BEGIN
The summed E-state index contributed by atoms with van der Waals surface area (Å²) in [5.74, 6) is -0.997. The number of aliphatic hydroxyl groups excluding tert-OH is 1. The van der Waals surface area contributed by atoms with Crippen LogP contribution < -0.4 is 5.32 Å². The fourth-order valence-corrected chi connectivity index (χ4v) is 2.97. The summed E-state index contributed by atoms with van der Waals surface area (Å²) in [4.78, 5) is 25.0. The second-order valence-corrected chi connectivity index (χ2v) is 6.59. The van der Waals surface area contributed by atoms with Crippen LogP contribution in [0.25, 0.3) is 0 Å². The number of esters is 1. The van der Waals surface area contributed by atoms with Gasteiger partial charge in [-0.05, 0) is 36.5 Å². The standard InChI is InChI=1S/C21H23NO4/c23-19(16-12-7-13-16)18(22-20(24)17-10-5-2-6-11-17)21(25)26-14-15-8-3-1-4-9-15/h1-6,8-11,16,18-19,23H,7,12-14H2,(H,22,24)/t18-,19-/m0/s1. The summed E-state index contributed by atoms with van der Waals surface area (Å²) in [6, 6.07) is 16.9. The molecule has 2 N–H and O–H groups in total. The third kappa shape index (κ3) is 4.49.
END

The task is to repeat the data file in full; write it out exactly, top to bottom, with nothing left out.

The summed E-state index contributed by atoms with van der Waals surface area (Å²) in [5.74, 6) is -0.997. The number of aliphatic hydroxyl groups excluding tert-OH is 1. The van der Waals surface area contributed by atoms with Crippen LogP contribution < -0.4 is 5.32 Å². The fourth-order valence-corrected chi connectivity index (χ4v) is 2.97. The summed E-state index contributed by atoms with van der Waals surface area (Å²) in [4.78, 5) is 25.0. The second-order valence-corrected chi connectivity index (χ2v) is 6.59. The van der Waals surface area contributed by atoms with Crippen LogP contribution in [0.25, 0.3) is 0 Å². The number of esters is 1. The van der Waals surface area contributed by atoms with Gasteiger partial charge in [-0.05, 0) is 36.5 Å². The standard InChI is InChI=1S/C21H23NO4/c23-19(16-12-7-13-16)18(22-20(24)17-10-5-2-6-11-17)21(25)26-14-15-8-3-1-4-9-15/h1-6,8-11,16,18-19,23H,7,12-14H2,(H,22,24)/t18-,19-/m0/s1. The summed E-state index contributed by atoms with van der Waals surface area (Å²) in [6, 6.07) is 16.9. The molecule has 2 N–H and O–H groups in total. The third kappa shape index (κ3) is 4.49.